Literary douchebaggery is in the news again, and I'm in my blogging element!
For those of you strictly interested in my bullshit, I'll sum up.
1. Kayl Karadjian published a book called Dragonsoul last year, and no one gave a shit about it. Rather than go the conventional marketing route, he hired a clickfarm to boost the book's Amazon ranking from somewhere in the 300,000's to #1 in the space of an hour.
2. This is an example of a common (and growing) problem on the Amazon charts.
3. Amazon doesn't seem to give the least little fuck about it.
While I share some of Mr. Gaughran's concern, I don't quite share his dreary views of what this will all ultimately lead to. Unflinching optimism in the face of terrible odds is a large part of how I built my own self-publishing career, after all.
Before I share my rosier perspective, let's take a look at Kayl himself. Here is the beginning of an interview he gave two months ago.
"What tenets are at the core of this great thinker's philosophy?" you might be asking yourself.
As far as I can make out, it boils down to, "Fuck hard work and writing books people want to read. Clickfarms are where it's at, yo!"
If I'm honest, that seems a little shortsighted. Sure, he got his book to the #1 spot on Amazon for a time. But once that finished, there's no evidence that it ever happened outside of a screen shot. If you're going to fake your way to the top, Photoshop is a much cheaper alternative.
Not only is a quick photo edit a cheaper way to fail to impress women at bars, but it avoids other potentially negative repercussions as well.
Would you care to guess how Kayl "Socrates" Karadjian's reviews for Dragonsoul have been going since news of his efforts broke?
As it turns out, some people, be they customers looking for a good book to read or authors trying to make an honest living, don't appreciate getting fucked over by Confucius McShitbook. I can't see this having very long-running positive returns on his investment.
I know as well as anyone that getting eyes on your book cover is one of the hardest parts of being a self-published author. We're all tempted to take shortcuts, spam our book links, and bore the shit out of everyone we meet by droning on relentlessly about our books.
But what good is increased visibility if what's most commonly visible is how much of a giant douche you are? I predict that it won't be long before browser searches of Kayl Karadjian are going to turn up blog posts like this one before they turn up digital storefronts selling his "work".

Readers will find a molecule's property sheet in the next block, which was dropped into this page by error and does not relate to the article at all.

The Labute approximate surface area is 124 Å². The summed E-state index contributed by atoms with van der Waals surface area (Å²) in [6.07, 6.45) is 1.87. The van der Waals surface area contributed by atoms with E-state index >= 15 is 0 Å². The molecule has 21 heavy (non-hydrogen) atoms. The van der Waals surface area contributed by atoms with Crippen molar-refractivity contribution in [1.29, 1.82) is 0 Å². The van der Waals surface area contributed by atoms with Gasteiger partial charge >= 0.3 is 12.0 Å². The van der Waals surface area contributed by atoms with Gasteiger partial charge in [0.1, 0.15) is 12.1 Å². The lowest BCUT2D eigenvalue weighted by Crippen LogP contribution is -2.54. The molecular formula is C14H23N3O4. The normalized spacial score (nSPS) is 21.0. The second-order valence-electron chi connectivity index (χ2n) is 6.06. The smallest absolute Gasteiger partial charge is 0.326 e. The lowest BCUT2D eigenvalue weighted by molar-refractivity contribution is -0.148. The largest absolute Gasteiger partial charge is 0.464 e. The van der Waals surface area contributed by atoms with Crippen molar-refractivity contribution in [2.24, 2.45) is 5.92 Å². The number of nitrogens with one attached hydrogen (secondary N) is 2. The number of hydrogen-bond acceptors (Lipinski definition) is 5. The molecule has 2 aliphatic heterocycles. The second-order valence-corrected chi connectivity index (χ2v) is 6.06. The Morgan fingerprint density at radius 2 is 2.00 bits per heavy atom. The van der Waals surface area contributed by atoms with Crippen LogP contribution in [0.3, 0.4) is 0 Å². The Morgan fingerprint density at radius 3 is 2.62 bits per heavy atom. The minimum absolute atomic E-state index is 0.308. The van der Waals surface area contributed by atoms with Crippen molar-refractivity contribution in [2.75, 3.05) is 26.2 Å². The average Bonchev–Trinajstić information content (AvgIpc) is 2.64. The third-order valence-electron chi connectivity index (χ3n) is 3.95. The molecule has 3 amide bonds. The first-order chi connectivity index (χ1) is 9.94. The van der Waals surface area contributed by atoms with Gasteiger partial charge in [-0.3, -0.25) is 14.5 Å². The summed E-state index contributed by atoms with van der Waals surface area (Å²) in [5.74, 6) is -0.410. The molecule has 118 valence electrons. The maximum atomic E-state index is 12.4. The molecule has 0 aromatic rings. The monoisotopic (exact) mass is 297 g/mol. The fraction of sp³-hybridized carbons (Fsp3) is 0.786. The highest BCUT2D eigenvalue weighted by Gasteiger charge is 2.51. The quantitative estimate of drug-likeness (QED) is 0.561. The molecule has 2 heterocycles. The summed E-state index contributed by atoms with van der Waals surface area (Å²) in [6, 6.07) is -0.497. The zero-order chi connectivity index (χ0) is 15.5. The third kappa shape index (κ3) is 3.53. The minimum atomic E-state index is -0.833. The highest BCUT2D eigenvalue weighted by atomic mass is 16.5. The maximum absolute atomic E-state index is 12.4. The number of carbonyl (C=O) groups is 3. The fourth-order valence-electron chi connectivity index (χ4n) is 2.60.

There are a lot of non-sleazy ways to get yourself noticed, and a lot of genuine book promotion services to give your books a little boost every now and again. But if you're not constantly building your author platform, putting out more quality work, and attracting readers who are interested in it, the biggest boost in the world is likely to be followed by a sharp nosedive back into the Sea of Obscurity.
A similarly large boost which highlights the fact that you're lowlife piece of shit, on the other hand, is likely to be followed by a nosedive back into the Sea of Obscurity, then further followed by the Shark of Public Backlash swimming up and biting your dick off.
This is one reason I don't foresee this being all that huge an issue in the future. I think the consumers will continue to weigh down the frauds with the shitty reviews they deserve, and that the books which people enjoy will continue to rise to the top.
Naive as I may be, however, I'm not so naive as to base my wishful thinking solely on the ability of unregulated consumer ecosystems to sort themselves out. While it may currently seem like Amazon doesn't give a flaming pile of dog shit about this problem, I'm inclined to think that they're paying closer attention to it than they're letting on.
The whole reason these clickfarm scams can work right now are because of how the second manifestation of Kindle Unlimited (KU2) was set up for authors. And the whole reason KU2 was implemented was because scammers were putting out crazy-short books solely to game the KU1 system.
I have absolutely no evidence with which to back up this speculations except that Amazon has generally been known for wanting customers to have good shopping experiences. Based on that, I have three predictions.
1. Amazon is developing a system of identifying scammers and rooting them out, but they're taking their time so as to minimize the collateral damage for genuine non-scammy authors.
2. Amazon has a team of people working on KU3, which will attempt to address KU1 and KU2's issues, and try to make gaming the system more difficult than it's worth.
3. With these new measures in place, Amazon will tell Kayl Karadjian and others of his ilk to go eat a dick.
Then again, I don't claim to be a philosopher.